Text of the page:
Why Boycotting KFC And Other Big Companies Doesn't Work The Way You Think

In a bottom-line driven society like the one we live in today, it comes as no surprise that many of us might choose to wield our wallets as weapons to make our opinions known. This predilection was confirmed in a survey conducted in 2020 by LendingTree that found that consumers were inclined to express their unhappiness over a company's action by taking their business to a rival. The survey found that 38% of respondents were boycotting at least one company at the time the survey was conducted; 40% of consumers say the way a company treats its employees influences their decision on whether or not to do business with them; and nearly one out of every four respondents skipped a company if it has been accused of racism. 

According to Matt Schultz, who is chief credit analyst for LendingTree, the survey proves "that millions of Americans just aren't willing to support a business that doesn't align with their values and they are not afraid to use their wallets and some of their financial power to take a stand when it's meaningful to them" (via ABC 7 News).

Boycotts rarely succeed in hurting the bottom line

Taking action against company because there is a misalignment in personal and corporate values is not a 21st century thing. As Professor Caroline Heldman points out in her book, "Protest Politics in the Marketplace: Consumer Activism in the Corporate Age," people were known to join boycotts as an expression of agency, and particularly if they "lacked power in formal political channels" (via Refinery29).

So do boycotts generally succeed in hurting a company where it matters? Marketing experts say, "Yes," but perhaps not in a way an activist/consumer might expect because while one might hope to use the boycott to hurt a company's sales, they actually end up accomplishing something else instead. Wharton School of Business professor Americus Reed says, "If the aim is to hurt company sales, boycotts rarely succeed. But if the aim is to undermine companies that stand in the way of a movement, there is a greater chance that a boycott may tarnish a brand" (via The New York Times).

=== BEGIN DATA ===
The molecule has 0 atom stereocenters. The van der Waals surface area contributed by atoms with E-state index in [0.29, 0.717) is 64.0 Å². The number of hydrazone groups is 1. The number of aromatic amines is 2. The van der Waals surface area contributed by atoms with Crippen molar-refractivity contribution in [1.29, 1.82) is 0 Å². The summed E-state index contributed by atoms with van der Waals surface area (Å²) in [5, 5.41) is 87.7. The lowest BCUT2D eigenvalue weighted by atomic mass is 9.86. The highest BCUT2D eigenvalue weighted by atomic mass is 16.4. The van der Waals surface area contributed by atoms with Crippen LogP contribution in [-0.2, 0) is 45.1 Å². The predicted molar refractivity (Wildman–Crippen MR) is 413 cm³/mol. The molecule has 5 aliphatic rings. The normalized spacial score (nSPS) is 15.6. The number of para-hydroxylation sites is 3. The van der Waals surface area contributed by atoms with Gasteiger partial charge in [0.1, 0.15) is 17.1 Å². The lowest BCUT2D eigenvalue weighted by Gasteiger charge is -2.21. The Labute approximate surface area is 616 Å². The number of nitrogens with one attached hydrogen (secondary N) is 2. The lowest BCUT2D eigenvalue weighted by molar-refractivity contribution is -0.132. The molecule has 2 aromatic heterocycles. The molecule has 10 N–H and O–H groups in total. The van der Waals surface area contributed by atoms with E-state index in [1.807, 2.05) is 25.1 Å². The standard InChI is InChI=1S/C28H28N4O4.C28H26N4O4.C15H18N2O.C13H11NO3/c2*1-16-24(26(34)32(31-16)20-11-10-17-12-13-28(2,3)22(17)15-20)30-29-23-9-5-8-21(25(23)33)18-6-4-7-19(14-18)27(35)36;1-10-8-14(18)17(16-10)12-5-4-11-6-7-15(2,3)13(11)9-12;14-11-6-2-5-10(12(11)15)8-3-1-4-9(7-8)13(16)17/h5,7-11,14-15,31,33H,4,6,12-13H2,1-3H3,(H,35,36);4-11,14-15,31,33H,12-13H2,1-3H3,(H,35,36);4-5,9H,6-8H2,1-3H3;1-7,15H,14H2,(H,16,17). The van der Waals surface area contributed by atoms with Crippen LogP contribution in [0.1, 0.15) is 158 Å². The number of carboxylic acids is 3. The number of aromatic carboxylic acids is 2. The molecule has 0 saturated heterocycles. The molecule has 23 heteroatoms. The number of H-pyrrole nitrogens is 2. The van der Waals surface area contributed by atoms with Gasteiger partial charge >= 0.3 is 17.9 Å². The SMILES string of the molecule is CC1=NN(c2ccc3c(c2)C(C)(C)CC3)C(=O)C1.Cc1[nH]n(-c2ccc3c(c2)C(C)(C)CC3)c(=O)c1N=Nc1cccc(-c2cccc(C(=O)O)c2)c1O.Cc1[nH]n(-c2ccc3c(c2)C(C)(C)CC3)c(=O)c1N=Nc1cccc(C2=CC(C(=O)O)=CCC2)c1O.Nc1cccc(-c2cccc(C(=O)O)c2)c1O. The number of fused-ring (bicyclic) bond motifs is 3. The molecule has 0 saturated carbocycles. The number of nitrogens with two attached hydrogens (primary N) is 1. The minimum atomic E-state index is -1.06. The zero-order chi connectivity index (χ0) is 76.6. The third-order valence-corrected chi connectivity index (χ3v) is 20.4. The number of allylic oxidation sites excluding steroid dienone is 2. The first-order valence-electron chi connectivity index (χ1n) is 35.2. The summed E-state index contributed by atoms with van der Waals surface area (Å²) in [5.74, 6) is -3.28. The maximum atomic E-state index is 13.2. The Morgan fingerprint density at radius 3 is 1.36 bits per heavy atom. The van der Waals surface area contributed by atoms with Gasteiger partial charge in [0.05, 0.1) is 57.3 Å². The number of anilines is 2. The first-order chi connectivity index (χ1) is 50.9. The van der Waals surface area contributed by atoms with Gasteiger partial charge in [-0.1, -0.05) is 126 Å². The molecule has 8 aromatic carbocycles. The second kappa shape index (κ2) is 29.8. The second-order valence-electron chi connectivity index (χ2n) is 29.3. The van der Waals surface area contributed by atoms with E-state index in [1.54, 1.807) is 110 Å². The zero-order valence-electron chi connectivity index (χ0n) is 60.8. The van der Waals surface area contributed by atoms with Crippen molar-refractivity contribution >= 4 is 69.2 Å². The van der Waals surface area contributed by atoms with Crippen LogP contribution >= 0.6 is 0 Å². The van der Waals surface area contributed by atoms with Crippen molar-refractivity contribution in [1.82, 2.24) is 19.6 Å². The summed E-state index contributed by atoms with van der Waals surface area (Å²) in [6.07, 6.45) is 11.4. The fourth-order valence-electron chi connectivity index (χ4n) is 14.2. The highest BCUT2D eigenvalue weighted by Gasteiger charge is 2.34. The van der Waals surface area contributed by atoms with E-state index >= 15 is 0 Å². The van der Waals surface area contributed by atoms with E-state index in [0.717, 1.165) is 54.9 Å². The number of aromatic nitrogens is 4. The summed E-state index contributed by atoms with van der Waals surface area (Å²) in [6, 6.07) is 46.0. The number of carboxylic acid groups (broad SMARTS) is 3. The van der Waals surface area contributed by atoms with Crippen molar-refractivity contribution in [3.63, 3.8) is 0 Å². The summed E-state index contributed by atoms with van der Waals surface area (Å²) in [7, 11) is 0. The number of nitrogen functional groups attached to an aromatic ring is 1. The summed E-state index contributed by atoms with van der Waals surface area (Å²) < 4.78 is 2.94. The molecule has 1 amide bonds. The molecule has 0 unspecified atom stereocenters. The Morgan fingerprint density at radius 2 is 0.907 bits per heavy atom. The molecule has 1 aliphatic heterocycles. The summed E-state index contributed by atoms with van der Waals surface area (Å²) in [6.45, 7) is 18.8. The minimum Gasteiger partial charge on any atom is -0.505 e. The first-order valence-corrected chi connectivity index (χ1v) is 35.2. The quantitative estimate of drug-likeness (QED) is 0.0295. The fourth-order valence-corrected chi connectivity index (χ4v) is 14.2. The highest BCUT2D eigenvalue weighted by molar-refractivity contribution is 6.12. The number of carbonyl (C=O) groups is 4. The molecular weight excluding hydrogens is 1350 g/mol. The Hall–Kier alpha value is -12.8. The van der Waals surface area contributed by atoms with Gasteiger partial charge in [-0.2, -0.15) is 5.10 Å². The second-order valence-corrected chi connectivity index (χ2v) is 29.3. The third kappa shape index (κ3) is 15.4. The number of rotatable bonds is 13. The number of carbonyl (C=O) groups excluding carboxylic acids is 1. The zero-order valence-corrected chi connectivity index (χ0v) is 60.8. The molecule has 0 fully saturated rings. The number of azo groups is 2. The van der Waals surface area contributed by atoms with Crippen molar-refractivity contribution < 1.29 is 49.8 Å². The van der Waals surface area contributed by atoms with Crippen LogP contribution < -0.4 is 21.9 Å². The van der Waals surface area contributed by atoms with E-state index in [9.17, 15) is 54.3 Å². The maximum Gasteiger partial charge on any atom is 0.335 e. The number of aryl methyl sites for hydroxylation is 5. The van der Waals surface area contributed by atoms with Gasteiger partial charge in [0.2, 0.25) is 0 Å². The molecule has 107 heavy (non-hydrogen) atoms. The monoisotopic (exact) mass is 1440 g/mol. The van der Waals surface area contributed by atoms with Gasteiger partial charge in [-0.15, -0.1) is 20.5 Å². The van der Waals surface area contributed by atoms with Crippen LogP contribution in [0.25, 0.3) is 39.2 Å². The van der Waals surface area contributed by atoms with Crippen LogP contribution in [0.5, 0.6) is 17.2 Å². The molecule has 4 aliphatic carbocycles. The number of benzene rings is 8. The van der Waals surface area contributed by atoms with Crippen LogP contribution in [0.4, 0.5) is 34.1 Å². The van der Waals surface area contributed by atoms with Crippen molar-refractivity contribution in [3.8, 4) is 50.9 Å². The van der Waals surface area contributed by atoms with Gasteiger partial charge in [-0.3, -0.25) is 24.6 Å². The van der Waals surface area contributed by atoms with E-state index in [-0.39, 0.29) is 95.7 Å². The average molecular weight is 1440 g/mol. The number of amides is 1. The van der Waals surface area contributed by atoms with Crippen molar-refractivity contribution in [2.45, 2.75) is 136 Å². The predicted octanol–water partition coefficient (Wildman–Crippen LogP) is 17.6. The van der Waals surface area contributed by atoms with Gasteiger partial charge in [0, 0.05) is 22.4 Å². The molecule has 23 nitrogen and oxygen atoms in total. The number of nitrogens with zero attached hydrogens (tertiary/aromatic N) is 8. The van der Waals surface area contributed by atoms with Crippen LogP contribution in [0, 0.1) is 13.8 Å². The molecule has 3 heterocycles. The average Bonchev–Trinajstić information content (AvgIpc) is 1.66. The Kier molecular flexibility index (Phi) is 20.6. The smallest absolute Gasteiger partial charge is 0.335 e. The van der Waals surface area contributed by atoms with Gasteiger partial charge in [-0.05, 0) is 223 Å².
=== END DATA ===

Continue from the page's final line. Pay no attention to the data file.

Boycotts hurt reputations the most

It all comes down to what companies consider to be important. "Boycotts generate typically negative publicity, brands want to avoid it, and as a result they may reach out to organizers of the boycott to discuss what they should be doing," University of Maryland marketing professor Amna Kirmani tells Refinery29.

Northwestern University professor of management and organizations Brayden King agrees. He says: "The no. 1 predictor of what makes a boycott effective is how much media attention it creates, not how many people sign onto a petition or how many consumers it mobilizes." King says his research shows that boycotts which are considered to be "successful" are ones that are actually able to attract significant press attention, which as a result, causes targeted companies change its potentially problematic behaviors.

"... cultivating positive brand identity has become undoubtedly important for consumer-facing companies," says Judith Samuelson, the founder and Executive Director of the Aspen Institute's business program. She raises the example of a 2017 boycott involving Uber, which was accused of making money off former President Donald Trump's travel ban. "The real aim of the boycott that went viral seemed to be to punish a business — for placing profit over community," she said. Instead, the movement, which took place when former President Donald Trump banned seven Muslim countries, succeeded in getting the company's CEO to leave Trump's business council (via The New York Times).